Starting Points: Meeting the Needs of Our Youngest Children

Daniel R. Neuspiel, MD, MPH
JAMA. 1994;272(16):1301. doi:10.1001/jama.1994.03520160093052.
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As a general pediatrician in the Bronx, I see the dire health and social problems facing young children and families living in poverty. A dearth of decent-paying jobs, lack of affordable and adequate housing, limited availability of quality child care, and deficient educational opportunities have contributed to increased social disparities in our community. Widespread addiction has exacerbated family and community violence and child neglect. Health care is fragmented and inaccessible to many. In the United States, rates of low birth weight, immunizations, and teen pregnancy compare unfavorably with other industrialized nations. Young urban children of color have been notable victims of these circumstances.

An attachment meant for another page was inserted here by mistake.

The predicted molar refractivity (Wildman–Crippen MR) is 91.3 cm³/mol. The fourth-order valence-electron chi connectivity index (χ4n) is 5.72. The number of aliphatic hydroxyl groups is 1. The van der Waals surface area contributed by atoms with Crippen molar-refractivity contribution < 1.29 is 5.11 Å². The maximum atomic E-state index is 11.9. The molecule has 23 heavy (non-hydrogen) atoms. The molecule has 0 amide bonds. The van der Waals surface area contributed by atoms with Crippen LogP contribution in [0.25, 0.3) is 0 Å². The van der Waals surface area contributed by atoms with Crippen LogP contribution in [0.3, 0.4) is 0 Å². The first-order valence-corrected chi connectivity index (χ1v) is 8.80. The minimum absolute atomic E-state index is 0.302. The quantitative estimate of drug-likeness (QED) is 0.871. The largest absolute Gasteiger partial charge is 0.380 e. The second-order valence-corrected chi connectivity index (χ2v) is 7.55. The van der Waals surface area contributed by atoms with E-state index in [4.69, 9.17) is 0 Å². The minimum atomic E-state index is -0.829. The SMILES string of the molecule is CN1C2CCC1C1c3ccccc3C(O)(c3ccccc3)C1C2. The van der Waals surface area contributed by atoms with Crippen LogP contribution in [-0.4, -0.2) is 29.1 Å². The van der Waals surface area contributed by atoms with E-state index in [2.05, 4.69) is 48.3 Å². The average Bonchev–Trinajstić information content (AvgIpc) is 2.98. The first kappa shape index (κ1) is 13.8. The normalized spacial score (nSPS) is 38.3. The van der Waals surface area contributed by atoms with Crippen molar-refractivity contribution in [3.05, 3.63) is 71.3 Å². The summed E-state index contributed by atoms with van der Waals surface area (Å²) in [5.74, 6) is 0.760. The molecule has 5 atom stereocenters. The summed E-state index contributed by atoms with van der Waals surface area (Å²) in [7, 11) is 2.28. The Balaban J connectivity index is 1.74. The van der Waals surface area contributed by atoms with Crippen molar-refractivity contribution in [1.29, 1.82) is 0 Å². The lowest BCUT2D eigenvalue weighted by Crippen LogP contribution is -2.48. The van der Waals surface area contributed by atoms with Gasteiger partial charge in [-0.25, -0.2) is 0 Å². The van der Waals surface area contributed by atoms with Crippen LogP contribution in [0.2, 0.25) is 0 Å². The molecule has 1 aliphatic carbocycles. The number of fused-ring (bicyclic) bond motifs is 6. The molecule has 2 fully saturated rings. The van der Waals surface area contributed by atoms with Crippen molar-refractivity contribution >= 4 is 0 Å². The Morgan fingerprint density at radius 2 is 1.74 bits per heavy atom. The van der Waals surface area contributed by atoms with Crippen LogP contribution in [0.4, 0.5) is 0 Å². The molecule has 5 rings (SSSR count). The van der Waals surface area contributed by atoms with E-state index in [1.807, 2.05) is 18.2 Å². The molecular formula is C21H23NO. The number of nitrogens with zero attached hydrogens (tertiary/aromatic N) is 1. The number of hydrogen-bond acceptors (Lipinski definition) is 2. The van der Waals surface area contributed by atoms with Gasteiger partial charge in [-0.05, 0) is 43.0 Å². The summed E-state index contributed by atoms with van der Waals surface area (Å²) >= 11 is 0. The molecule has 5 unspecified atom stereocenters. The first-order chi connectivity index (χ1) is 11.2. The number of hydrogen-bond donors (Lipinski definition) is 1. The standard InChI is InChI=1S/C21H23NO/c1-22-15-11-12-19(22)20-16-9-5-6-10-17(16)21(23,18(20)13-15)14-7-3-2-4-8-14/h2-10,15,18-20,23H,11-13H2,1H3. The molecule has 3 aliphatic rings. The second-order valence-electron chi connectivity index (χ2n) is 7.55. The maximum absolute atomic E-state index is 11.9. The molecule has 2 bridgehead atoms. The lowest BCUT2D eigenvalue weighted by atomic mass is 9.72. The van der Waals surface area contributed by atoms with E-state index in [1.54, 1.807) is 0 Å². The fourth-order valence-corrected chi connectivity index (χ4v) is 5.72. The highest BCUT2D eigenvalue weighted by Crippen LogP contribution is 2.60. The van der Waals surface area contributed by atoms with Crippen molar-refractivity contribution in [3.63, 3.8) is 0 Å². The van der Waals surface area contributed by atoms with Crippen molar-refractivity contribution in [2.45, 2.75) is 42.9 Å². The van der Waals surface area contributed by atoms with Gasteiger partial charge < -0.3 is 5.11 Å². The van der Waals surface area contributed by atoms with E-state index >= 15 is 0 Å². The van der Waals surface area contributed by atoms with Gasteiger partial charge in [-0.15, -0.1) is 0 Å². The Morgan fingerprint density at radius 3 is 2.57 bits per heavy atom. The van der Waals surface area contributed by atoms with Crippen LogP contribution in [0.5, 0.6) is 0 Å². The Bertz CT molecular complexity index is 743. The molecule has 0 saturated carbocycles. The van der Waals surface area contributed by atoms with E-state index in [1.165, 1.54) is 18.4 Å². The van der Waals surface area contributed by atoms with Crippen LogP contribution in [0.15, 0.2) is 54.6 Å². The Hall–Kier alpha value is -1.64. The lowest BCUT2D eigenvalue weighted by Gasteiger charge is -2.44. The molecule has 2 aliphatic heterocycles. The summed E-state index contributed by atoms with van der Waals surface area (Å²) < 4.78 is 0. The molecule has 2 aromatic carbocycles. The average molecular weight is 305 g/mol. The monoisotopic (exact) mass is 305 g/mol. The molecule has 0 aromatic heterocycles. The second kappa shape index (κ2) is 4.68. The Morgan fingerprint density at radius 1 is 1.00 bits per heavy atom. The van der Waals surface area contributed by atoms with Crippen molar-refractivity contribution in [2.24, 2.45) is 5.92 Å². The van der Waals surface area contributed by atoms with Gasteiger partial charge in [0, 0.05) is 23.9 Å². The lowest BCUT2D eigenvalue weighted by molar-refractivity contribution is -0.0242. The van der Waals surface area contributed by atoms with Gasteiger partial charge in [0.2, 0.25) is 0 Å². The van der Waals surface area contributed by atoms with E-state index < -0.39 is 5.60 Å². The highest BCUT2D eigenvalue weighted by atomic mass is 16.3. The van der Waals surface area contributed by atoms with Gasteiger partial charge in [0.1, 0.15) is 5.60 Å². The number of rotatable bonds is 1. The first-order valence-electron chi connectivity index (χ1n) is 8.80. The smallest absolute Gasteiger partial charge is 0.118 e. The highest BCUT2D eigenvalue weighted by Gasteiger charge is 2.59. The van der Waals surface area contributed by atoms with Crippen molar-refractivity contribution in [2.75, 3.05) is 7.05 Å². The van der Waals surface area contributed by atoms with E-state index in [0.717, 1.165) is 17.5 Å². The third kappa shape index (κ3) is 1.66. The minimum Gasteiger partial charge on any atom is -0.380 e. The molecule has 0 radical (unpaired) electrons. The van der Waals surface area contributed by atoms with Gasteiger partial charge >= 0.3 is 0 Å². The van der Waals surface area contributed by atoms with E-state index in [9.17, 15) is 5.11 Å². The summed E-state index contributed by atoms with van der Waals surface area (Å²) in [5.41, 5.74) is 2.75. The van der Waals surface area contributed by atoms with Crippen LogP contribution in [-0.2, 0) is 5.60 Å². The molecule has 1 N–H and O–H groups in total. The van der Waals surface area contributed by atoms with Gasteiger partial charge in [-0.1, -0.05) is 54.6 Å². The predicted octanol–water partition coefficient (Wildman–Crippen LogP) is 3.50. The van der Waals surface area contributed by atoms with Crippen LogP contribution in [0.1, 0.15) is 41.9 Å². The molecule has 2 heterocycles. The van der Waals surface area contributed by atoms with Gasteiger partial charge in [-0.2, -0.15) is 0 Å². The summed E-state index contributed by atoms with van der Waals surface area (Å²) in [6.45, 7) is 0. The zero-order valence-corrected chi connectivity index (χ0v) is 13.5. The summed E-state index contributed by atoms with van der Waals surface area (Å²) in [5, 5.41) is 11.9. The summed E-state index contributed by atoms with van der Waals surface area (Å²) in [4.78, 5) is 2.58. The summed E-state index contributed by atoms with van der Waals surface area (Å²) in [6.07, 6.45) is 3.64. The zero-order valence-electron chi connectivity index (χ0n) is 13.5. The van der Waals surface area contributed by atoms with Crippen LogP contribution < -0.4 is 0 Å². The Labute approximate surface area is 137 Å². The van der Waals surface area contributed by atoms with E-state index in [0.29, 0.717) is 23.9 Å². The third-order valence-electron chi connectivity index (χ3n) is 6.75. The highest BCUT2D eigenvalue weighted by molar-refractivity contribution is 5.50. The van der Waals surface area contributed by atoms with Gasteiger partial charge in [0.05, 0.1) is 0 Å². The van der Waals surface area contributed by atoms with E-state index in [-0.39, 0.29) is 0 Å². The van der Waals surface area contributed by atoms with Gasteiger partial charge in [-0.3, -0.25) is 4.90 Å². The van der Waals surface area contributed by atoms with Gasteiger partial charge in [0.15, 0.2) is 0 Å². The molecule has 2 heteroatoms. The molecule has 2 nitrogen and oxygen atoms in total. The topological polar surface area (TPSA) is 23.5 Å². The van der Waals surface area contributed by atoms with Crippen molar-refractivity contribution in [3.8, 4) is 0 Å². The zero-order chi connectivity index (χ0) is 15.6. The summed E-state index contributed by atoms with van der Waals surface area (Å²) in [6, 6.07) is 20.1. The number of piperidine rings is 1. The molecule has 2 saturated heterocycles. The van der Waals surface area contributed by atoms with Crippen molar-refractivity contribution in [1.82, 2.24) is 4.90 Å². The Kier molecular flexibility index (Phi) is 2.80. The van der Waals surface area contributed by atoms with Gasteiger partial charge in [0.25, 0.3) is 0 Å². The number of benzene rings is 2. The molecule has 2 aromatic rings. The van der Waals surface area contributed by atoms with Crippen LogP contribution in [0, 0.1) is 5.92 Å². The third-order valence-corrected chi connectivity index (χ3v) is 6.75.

In 1991, the Carnegie Corporation of New York established a Task Force on Meeting the Needs of Young Children with the assignment of providing scientific knowledge and offering an "action agenda to ensure the healthy development of children before birth to age three," with a particular emphasis


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